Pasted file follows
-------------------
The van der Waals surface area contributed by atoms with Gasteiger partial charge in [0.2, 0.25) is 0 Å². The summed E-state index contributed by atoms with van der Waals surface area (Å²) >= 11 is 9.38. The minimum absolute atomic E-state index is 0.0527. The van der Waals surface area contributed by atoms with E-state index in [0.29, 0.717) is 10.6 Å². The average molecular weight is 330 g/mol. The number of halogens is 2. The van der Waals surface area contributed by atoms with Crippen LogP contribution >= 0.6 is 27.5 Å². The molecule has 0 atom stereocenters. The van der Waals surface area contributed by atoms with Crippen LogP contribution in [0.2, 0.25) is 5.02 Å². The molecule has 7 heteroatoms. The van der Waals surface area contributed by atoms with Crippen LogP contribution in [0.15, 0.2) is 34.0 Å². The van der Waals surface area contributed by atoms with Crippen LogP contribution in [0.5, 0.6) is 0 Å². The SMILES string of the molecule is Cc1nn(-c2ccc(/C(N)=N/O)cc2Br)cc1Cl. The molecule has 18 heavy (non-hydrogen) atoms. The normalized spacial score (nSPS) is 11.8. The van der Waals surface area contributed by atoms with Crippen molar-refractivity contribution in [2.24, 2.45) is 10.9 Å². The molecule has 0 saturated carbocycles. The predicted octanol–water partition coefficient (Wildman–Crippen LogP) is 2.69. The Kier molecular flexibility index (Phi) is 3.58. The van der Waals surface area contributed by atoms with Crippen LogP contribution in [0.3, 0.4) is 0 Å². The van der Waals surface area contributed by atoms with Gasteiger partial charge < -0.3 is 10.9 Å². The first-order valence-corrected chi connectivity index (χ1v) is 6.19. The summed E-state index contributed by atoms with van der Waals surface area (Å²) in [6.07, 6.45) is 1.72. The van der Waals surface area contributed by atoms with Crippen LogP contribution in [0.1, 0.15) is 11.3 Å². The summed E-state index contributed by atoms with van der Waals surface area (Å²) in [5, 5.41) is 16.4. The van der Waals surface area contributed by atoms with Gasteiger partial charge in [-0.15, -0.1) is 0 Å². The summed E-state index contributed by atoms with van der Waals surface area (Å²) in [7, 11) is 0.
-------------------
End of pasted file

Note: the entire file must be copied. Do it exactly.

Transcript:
The van der Waals surface area contributed by atoms with Gasteiger partial charge in [0.2, 0.25) is 0 Å². The summed E-state index contributed by atoms with van der Waals surface area (Å²) >= 11 is 9.38. The minimum absolute atomic E-state index is 0.0527. The van der Waals surface area contributed by atoms with E-state index in [0.29, 0.717) is 10.6 Å². The average molecular weight is 330 g/mol. The number of halogens is 2. The van der Waals surface area contributed by atoms with Crippen LogP contribution >= 0.6 is 27.5 Å². The molecule has 0 atom stereocenters. The van der Waals surface area contributed by atoms with Crippen LogP contribution in [0.2, 0.25) is 5.02 Å². The molecule has 7 heteroatoms. The van der Waals surface area contributed by atoms with Crippen LogP contribution in [0.15, 0.2) is 34.0 Å². The van der Waals surface area contributed by atoms with Crippen LogP contribution in [0.5, 0.6) is 0 Å². The SMILES string of the molecule is Cc1nn(-c2ccc(/C(N)=N/O)cc2Br)cc1Cl. The molecule has 18 heavy (non-hydrogen) atoms. The normalized spacial score (nSPS) is 11.8. The van der Waals surface area contributed by atoms with Crippen molar-refractivity contribution in [2.24, 2.45) is 10.9 Å². The molecule has 0 saturated carbocycles. The predicted octanol–water partition coefficient (Wildman–Crippen LogP) is 2.69. The Kier molecular flexibility index (Phi) is 3.58. The van der Waals surface area contributed by atoms with Crippen LogP contribution in [0.3, 0.4) is 0 Å². The van der Waals surface area contributed by atoms with Gasteiger partial charge < -0.3 is 10.9 Å². The first-order valence-corrected chi connectivity index (χ1v) is 6.19. The summed E-state index contributed by atoms with van der Waals surface area (Å²) in [6.07, 6.45) is 1.72. The van der Waals surface area contributed by atoms with Crippen LogP contribution in [0.1, 0.15) is 11.3 Å². The summed E-state index contributed by atoms with van der Waals surface area (Å²) in [5, 5.41) is 16.4. The van der Waals surface area contributed by atoms with Gasteiger partial charge in [-0.15, -0.1) is 0 Å². The summed E-state index contributed by atoms with van der Waals surface area (Å²) in [7, 11) is 0.